• Uranium prices per lb will hit triple figures for the first time since 2007 as economies push away from oil and coal into nuclear power and supply struggles to keep up with demand.
  • Base metals those commonly used in manufacturing or industry, not precious metals – are showing signs of surplus at the London Metal Exchange. Low economic growth has allowed surpluses to be rebuilt after the events of recent years had pushed supplies down to historically low levels.

UK economy

  • Manufacturing | Nissan announced that it will commit to building two of its electric car models in Sunderland. The move will protect 6,000 jobs and will cost £1bn, supported by a government contribution from the Automotive Transformation Fund (a fund which received a £2bn top-up in the Autumn Statement).
  • RAAC | The Department for Education has been criticised in a report from the Public Accounts Committee for “unacceptable numbers of pupils” attending classes in ”poorly maintained or potentially unsafe buildings”. It reported that 700,000 students are in educational settings which need major rebuilding or refurbishing.
  • Retail | Early Black Friday promotions didn’t drive retail sales as much as expected in the first half of November, according to IMRG. It is perhaps unsurprising as analysis from Which? revealed that just 2% of offers are at their cheapest price during the event.
  • Business rates | Colliers has warned that unless business rates are completely overhauled, more retailers will fail.
  • Wages | In the Autumn Statement, the Chancellor increased the National Living Wage to £11.44 per hour (from £10.42), and lowered the threshold age down from 23 to 21. The National Living Wage was introduced in 2016 and is calculated on the cost of living. It replaced the Minimum Wage which was calculated on the amount that businesses could pay. The difference has caused businesses to be nervous about the impact on their finances. The general secretary of the Trades Union Congress (TUC) has called for the National Living Wage to reach £15 “as soon as possible” to make up for the drop in real wages caused by inflation.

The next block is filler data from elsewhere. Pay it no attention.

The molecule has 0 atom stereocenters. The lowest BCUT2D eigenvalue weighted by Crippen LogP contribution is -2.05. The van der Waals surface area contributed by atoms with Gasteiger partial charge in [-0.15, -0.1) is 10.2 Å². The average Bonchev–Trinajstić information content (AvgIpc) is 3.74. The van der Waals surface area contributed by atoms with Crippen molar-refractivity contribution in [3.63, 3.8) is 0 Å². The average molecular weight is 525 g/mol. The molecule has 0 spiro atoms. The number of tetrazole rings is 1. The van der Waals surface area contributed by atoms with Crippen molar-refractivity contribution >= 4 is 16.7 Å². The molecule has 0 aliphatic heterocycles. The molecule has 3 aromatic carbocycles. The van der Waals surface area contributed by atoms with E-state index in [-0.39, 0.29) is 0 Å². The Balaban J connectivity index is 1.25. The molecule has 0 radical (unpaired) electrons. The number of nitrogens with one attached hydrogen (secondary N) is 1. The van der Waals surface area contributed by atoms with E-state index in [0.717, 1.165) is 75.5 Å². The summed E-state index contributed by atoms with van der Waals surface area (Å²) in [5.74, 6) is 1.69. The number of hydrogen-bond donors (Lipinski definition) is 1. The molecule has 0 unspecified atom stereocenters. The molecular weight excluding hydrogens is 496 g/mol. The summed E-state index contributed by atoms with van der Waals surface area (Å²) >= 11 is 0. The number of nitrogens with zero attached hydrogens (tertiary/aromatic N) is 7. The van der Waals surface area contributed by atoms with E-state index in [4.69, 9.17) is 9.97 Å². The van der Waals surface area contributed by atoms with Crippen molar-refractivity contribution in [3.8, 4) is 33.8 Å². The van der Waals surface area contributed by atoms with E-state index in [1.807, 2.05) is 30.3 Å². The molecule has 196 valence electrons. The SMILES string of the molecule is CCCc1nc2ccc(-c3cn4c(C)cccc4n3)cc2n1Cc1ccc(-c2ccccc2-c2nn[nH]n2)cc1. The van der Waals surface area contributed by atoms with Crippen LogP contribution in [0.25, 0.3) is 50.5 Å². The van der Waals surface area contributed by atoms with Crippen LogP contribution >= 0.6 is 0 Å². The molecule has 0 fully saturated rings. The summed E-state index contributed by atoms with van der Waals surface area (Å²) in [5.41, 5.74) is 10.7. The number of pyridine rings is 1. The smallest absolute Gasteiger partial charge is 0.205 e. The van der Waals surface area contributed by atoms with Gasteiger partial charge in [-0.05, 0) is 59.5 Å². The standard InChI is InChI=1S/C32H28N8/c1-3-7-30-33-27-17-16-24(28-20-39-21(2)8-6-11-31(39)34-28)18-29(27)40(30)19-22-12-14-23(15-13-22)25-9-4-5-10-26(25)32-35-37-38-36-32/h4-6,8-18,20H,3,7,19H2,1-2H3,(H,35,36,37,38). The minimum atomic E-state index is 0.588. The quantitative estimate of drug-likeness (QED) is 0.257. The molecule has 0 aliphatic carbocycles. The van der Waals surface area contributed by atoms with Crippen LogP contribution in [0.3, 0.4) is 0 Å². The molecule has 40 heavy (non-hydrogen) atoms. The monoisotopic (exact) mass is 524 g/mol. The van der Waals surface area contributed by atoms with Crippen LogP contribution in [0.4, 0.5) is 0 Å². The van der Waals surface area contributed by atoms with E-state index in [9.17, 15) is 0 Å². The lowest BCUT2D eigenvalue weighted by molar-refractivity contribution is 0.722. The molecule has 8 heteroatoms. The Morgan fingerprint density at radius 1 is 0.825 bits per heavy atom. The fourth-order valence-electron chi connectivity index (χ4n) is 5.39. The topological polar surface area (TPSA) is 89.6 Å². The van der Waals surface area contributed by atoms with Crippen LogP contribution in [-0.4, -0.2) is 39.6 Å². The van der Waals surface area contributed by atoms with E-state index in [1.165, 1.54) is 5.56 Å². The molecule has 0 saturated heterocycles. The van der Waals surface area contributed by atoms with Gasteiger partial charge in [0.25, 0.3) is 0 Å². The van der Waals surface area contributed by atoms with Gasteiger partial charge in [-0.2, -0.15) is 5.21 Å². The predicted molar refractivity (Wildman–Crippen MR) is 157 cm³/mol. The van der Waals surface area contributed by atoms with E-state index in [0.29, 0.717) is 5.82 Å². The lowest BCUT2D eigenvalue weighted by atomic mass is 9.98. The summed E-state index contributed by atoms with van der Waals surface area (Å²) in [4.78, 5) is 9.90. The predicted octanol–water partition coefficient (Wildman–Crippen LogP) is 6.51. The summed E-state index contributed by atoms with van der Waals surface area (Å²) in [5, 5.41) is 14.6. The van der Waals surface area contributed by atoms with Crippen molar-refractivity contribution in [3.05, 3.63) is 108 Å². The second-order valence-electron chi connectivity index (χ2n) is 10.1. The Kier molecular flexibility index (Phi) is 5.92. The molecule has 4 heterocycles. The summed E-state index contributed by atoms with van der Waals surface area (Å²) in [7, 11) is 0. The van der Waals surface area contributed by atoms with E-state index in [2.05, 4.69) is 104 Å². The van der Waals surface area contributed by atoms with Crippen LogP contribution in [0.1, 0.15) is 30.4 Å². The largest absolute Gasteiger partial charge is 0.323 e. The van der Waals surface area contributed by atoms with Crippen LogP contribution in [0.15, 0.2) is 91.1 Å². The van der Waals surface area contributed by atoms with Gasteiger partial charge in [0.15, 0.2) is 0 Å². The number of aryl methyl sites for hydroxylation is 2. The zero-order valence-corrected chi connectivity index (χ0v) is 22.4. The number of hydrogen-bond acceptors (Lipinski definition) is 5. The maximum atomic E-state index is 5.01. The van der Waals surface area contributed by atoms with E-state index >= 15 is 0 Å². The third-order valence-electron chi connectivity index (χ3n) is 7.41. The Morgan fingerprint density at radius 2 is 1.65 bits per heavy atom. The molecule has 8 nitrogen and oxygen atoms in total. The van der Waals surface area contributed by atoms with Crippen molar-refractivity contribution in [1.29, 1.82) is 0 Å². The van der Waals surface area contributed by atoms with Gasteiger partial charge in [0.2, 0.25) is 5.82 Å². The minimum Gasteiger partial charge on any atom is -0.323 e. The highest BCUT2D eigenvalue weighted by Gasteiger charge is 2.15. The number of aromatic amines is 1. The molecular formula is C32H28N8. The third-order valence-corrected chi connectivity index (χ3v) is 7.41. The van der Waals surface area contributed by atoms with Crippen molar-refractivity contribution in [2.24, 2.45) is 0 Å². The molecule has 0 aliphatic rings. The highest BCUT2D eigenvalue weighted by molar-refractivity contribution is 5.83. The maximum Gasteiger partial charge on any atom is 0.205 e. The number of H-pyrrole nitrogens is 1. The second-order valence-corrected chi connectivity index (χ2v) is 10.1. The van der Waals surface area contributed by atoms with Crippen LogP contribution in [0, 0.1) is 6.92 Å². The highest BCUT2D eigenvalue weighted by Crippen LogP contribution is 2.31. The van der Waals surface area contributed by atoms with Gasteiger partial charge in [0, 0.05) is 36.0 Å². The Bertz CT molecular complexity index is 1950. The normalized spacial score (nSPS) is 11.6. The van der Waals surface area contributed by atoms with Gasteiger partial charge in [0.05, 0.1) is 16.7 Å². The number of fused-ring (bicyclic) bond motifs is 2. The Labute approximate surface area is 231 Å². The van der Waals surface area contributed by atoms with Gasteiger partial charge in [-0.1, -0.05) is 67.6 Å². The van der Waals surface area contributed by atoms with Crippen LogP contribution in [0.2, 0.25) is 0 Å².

• Council budgets | A cross-party group London Councils has warned that the funding shortage of £400m in 2023-24, rising to £500m in 2024-25 that it calculated in October needs to be revised upwards by £200m. The increase is due to a collective overspend on local services, especially support for homelessness. The group warned in summer that nearly 170,000 Londoners – one in fifty – are currently homeless and living in temporary accommodation.